Overcoming the clutter: Understanding accumulation and organization
MADISON, Wis. (WMTV) - Most of us have too much stuff. As we get older our stuff tends to grow as well and it’s hard to declutter, especially if it has been handed down to us from loved ones. So why do we accumulate so much stuff and why is it so hard to let things go and get organized?
“So much of our sense of identity is caught up in the stuff that we could afford to buy,” UW Madison Clinical Professor of Consumer Science Christine Whelan said.
The accumulation of stuff is a central topic of her course called “consuming happiness”.
“When we talk about buying happiness and buying things, what we’re really talking about is how we create that story, that narrative of who we are,” Whelan said.
Through her studies she said the act of buying happiness is only a temporary feeling, our mind is always wanting more.
“One of my favorite graphs to show in class is a graph of the happiness that somebody gets just after buying something which is really super high. And then the happiness that they have a week afterwards, two weeks afterwards, three weeks afterwards, and how the happiness really diminishes because that thing that you want and just becomes another thing that you have,” Whelan said.
The last bar on the graph is very high, illustrating that the value of something increases after you’ve lost it. This why it’s so hard to let go of your things.
“People hold on to things in part because they are part of their identity. And they worry that if they don’t have them, they will somehow either need them in the future or somehow be lacking a part of themselves,” Whelan said.
If your stuff is piling up, and purging is a problem, you may want to call in a professional.
“I help people make decisions about their stuff,” professional organizer and owner of Simply Organized Jill Annis said.
For more than 20 years, Annis has been helping people clear their clutter.
“They’re at their tipping point they just see something has to change. Their spaces are full. They’re stressed out. They may be embarrassed. They feel some shame about all the stuff that they have in their house,” Annis said.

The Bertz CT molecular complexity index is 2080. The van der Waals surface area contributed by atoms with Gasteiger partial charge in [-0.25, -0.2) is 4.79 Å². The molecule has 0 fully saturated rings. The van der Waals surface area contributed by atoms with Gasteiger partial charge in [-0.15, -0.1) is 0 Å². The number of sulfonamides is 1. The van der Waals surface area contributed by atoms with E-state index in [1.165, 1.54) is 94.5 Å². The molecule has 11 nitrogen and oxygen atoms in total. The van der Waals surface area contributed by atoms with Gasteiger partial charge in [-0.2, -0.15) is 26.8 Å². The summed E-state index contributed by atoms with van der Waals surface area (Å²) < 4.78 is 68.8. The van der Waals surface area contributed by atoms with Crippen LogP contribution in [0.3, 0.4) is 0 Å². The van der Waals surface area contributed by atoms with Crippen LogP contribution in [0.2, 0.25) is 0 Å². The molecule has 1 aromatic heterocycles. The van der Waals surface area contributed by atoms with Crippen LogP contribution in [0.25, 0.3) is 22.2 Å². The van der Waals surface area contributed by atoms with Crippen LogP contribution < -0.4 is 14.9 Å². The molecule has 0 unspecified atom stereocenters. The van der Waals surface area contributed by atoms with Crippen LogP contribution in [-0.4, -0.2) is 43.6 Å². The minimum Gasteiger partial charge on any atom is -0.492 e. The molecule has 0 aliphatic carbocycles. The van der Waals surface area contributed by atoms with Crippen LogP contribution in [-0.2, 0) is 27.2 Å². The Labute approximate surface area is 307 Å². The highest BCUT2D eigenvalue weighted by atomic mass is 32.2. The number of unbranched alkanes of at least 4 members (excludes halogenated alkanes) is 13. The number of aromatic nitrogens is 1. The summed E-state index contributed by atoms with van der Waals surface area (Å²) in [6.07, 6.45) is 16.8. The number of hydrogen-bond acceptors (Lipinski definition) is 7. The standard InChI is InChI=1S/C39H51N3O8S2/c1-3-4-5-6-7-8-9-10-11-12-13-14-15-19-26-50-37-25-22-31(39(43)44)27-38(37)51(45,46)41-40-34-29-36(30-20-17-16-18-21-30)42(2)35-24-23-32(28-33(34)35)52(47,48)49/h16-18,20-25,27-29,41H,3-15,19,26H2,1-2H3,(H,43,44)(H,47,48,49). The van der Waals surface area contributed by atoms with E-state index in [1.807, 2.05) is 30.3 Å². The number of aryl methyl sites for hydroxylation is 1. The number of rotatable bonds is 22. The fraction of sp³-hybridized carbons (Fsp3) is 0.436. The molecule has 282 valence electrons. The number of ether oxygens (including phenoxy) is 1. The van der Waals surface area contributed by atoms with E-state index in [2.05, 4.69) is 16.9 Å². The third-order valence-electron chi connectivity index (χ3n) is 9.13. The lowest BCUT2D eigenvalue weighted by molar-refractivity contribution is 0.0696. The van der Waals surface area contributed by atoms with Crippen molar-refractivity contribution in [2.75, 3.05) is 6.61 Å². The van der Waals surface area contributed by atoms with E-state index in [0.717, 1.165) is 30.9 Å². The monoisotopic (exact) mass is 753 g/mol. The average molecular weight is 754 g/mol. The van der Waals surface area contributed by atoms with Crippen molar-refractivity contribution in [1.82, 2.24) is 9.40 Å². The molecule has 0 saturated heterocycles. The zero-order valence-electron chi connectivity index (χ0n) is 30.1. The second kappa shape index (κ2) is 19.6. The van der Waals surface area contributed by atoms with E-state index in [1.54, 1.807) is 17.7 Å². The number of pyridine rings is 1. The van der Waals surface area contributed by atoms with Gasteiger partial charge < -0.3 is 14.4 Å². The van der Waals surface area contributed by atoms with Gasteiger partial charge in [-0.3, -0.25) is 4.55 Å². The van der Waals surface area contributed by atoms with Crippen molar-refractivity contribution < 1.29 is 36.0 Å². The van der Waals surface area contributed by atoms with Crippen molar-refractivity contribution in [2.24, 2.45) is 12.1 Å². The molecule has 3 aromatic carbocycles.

Here are some of Annis’ tips on how to get the most out of organizing your space:
Constantly be downsizing.
“Don’t wait until the day that you’re going to do this massive organizing project. Don’t make a big deal out of it,” Annis said.
Always have a container for items you want to get rid of.
“You’re going to want a container near you ideally in your closet or somewhere in your house where you can put that item to donate it, sell it or whatever you do with it,” Annis said.
Detach the memory from the object.
“Keep in mind that it’s just stuff, it’s not the event, it’s not the trip. It’s just part of that memory and you really have the memory within you or maybe some photographs that you’ve taken. And you can always take a photo of those T shirts or that item of clothing or whatever it may be, and then let the item go,” Annis said.
Avoid a “maybe” pile when decluttering.
“We’re not doing a pile for let’s put it here for now and think about it. It’s best to avoid that and make a decision. If it’s a maybe you’re waffling. It’s probably a let go,” Annis said.
Find a friend to help you.
“It is nice to have someone support you whether it’s a professional or nonjudgmental friend to someone to keep you on track and to prevent you from like beating yourself up or you know, being afraid of letting go,” Annis said.
When you have items that you are letting go but are good quality, you could potentially make some money on them by taking them to a consignment store like The Cozy Home in Monona.
“They’re just so happy to know that their relatives’ things are staying out of the landfill and the most important part is that someone else is going to love them,” The Cozy Home Owner Leah Hernandez said.
Some of the stuff in her store has been passed down for generations.
“It made me feel good to know that the pieces that I had, we’re going to move on to the younger generation who would refurbish it, and it would just continue to go on because less things go in the environment, the better,” Consigner Dennis Sokolik said.
As an avid consigner, seller and shopper, Sokolik has a rule for his home.
“If I bring something in, something has to go out. So that way I don’t have clutter,” Sokolik said.
Our stuff can add stress to the story of our lives, but Professor Whelan says letting go of possessions can turn the page to a new, calm, chapter.
“Now you can’t judge a book by its cover. You cannot judge somebody’s inner calm by their outer chaos. However, as a general rule, it does help us to be organized,” Whelan said.
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